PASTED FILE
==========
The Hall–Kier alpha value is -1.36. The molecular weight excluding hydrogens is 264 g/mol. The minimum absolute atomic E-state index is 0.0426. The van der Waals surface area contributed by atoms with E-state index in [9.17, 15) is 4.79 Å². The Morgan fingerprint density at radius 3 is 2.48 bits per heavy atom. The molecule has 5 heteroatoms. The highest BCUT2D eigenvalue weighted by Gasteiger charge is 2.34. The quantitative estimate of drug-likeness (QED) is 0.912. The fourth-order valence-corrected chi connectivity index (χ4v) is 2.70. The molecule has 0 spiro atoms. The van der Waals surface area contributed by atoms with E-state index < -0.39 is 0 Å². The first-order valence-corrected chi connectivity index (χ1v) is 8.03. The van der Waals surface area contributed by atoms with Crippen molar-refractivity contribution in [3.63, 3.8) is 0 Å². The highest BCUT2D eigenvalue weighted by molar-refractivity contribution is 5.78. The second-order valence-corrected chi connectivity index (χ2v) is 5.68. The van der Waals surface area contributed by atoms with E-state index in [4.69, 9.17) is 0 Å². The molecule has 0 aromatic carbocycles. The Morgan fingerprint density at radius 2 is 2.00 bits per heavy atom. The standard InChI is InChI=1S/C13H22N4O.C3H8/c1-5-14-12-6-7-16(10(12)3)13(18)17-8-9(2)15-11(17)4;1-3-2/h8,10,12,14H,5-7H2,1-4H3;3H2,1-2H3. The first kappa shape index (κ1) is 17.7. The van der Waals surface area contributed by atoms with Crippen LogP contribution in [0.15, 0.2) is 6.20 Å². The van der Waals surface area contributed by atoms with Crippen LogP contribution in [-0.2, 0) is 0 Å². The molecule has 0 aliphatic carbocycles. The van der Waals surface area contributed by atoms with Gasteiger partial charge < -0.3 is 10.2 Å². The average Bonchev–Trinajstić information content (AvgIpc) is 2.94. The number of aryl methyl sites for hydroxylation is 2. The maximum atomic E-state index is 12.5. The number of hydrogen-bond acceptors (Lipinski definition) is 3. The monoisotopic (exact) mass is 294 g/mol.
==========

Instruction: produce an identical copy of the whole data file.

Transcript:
The Hall–Kier alpha value is -1.36. The molecular weight excluding hydrogens is 264 g/mol. The minimum absolute atomic E-state index is 0.0426. The van der Waals surface area contributed by atoms with E-state index in [9.17, 15) is 4.79 Å². The Morgan fingerprint density at radius 3 is 2.48 bits per heavy atom. The molecule has 5 heteroatoms. The highest BCUT2D eigenvalue weighted by Gasteiger charge is 2.34. The quantitative estimate of drug-likeness (QED) is 0.912. The fourth-order valence-corrected chi connectivity index (χ4v) is 2.70. The molecule has 0 spiro atoms. The van der Waals surface area contributed by atoms with E-state index < -0.39 is 0 Å². The first-order valence-corrected chi connectivity index (χ1v) is 8.03. The van der Waals surface area contributed by atoms with Crippen molar-refractivity contribution in [3.63, 3.8) is 0 Å². The highest BCUT2D eigenvalue weighted by molar-refractivity contribution is 5.78. The second-order valence-corrected chi connectivity index (χ2v) is 5.68. The van der Waals surface area contributed by atoms with E-state index in [4.69, 9.17) is 0 Å². The molecule has 0 aromatic carbocycles. The Morgan fingerprint density at radius 2 is 2.00 bits per heavy atom. The standard InChI is InChI=1S/C13H22N4O.C3H8/c1-5-14-12-6-7-16(10(12)3)13(18)17-8-9(2)15-11(17)4;1-3-2/h8,10,12,14H,5-7H2,1-4H3;3H2,1-2H3. The first kappa shape index (κ1) is 17.7. The van der Waals surface area contributed by atoms with Crippen LogP contribution in [0.15, 0.2) is 6.20 Å². The van der Waals surface area contributed by atoms with Crippen LogP contribution in [-0.2, 0) is 0 Å². The molecule has 0 aliphatic carbocycles. The van der Waals surface area contributed by atoms with Gasteiger partial charge < -0.3 is 10.2 Å². The average Bonchev–Trinajstić information content (AvgIpc) is 2.94. The number of aryl methyl sites for hydroxylation is 2. The maximum atomic E-state index is 12.5. The number of hydrogen-bond acceptors (Lipinski definition) is 3. The monoisotopic (exact) mass is 294 g/mol.